Bruce Springsteen brings his new album to the silver screen in the concert movie, Western Skies.
Rob DeMartin/Warner Bros. Pictures
Newly-minted septuagenarian Bruce Springsteen has been firmly in legacy mode ever since he took that long knee-slide across the stage at the Super Bowl XLIII halftime show a decade ago.
To hear him tell it, not long after his then-59-year-old crotch smooshed up against the camera lens as 97.4 million viewers watched helplessly, he began writing what became his 2016 memoir Born to Run. In the book, he was newly candid about his struggles with depression, and how a skinny longhair who “never saw the inside of a factory” dreamt up the persona of working-class humility and gentle masculinity that the world has known for 40-odd years as The Boss. He then adapted the book into a Tony Award-winning solo play and Netflix special. A few years earlier, he’d begun releasing low-cost recordings of concerts from throughout his career via his website — a curatorial gesture from a legendary performer whose gigs had always been widely bootlegged.
So what to make of Western Stars, the new sight-track to his first record of all-new material since that knee slide? Initially conceived as a concert film intended to take the place of a tour supporting Western Stars-the-album, Springsteen and longtime videographer Thom Zimny (who here shares directing credit with The Boss for the first time) elected during the editing process to expand its scope. The spine of the film remains the 14-song concert; Springsteen fronting a 30-piece orchestra in a hundred-year-old barn on his New Jersey horse farm, doing all the Western Stars numbers plus a dead-earnest cover of “Like a Rhinestone Cowboy” — a hit for Glen Campbell in the same year that Born to Run (the album, not the book) landed a 25-year-old Springsteen on the covers of Time and Newsweek.
It’s the collective half-hour of interstitial material that’s more suspect. We get drone-shot aerial footage of horses running free in Jersey and in Joshua Tree, voiceover that can’t help but feel more portentous than the spoken introductions that might’ve accompanied these songs on stage, and typical music-video slo-mo stuff of The Boss driving his mid-century pickup truck along that dusty plain, hobbling into the barn, vamoosing down that lonesome old trail. I’m Bruce Springsteen, the movie says whenever its star isn’t actually speaking, and I approved this message.
Springsteen has said he considers Western Stars-the-Movie to be the third part of a trilogy comprising Born to Run and Springsteen on Broadway. The difference is that this time he’s reflecting on his life through songs he wrote in his late sixties, instead of recontextualizing ones he wrote in (primarily) his twenties and thirties. And because so many of the Western Stars songs are written in character, there’s some grinding of the gears when he shifts into plain talk about his own emotionally self-destructive tendencies. “For a long time, if I loved you, I’d hurt you if I could,” isn’t a lyric; it’s just a thing he tells us. The weathered sound of his speaking voice is often more expressive than the platitudes he’s intoning, which rarely tell us anything he hasn’t said more eloquently in song.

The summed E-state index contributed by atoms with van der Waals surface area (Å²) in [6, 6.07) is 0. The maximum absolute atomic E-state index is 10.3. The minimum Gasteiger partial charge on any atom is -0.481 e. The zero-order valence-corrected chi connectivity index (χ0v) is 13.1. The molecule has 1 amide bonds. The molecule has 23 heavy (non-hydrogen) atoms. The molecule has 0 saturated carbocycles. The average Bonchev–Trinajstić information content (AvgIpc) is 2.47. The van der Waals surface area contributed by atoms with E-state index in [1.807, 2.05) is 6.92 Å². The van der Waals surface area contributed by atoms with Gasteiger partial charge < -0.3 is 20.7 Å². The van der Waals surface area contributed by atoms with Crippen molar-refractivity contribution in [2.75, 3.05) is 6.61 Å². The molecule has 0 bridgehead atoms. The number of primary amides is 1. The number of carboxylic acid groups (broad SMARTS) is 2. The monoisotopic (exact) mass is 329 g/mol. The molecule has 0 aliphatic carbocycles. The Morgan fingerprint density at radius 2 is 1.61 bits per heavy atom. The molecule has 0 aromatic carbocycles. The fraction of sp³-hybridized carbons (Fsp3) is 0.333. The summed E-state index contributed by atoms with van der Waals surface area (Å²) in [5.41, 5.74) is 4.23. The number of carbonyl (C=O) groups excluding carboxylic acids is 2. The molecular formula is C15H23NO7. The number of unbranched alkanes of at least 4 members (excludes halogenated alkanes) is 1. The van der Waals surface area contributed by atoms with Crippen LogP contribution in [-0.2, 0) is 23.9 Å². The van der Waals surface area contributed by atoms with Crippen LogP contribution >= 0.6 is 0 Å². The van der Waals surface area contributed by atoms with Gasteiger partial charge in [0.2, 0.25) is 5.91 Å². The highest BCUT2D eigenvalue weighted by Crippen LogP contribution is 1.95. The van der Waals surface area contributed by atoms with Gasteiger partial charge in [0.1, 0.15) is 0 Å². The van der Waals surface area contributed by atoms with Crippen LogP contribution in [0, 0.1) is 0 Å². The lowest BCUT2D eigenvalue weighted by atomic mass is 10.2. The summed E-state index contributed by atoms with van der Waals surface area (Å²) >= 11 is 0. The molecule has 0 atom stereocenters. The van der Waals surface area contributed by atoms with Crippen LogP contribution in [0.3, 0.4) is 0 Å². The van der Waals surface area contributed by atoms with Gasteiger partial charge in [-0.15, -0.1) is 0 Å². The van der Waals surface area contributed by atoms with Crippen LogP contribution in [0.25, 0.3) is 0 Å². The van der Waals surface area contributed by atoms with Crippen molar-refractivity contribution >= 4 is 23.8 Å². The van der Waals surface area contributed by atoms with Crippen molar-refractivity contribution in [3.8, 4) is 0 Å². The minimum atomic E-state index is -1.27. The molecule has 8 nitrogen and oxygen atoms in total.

As is so often the case with concert films, the best stuff is the least premeditated stuff: There’s what looks like camcorder-shot footage of Springsteen and his longtime spouse/longer-time bandmate Patti Scialfa (who sings and plays guitar in the concert portion) clowning around together that probably dates from around the time they were married, in 1991. This is the most moving footage in the film because of its modesty; it was never intended for public exhibition, and it looks candid and true.
As for the musical performances, they’re strong but not revelatory in the way Springsteen’s live interpretations of his songs so often have been. That’s because what’s often most rewarding about the concert experience — especially with an artist who has such a deep catalog to draw upon — is discovering how the new songs complement selected old ones, and how rearranging songs for the stage can reveal elements that got buffed out of their studio incarnations. Contemporary recording technology offers musicians an unlimited number of choices, and many of them reconsider those choices when it’s time to take those songs on the road.
But hiring an orchestra and confining the set list to the new songs means the live arrangements here are often indistinguishable the ones on Western Stars-the-album, and we don’t hear anything from the Springsteen catalog reinterpreted for this lush 30-piece idiom. Springsteen’s E Street-band-less tours behind The Ghost of Tom Joad in mid-90s and The Seeger Sessions a decade later foregrounded the songs from those records but also reinterpreted his older work in a way that made it feel renewed. Western Stars doesn’t offer those kinds of discoveries.
For those inclined to view Springsteen as a preening poseur, Western Stars will be as laughable as anything in This Is Spinal Tap or Popstar. But even casual fans are unlikely to seek out as niche an item as Western Stars, the movie of the album, for which this there also a separate soundtrack recording available. And for Springsteen diehards — I’m raising my hand now — this is not the rich visual expansion of a very good album that its author hoped to make. It’s too late to get Jonathan Demme to cinematize The River, sadly, but you could still talk to Terrence Malick about doing Nebraska. Or take a meeting with Paul Schrader and John Sayles about Born in the U.S.A. Think it over, Boss. Your legacy is too important for you to direct it yourself.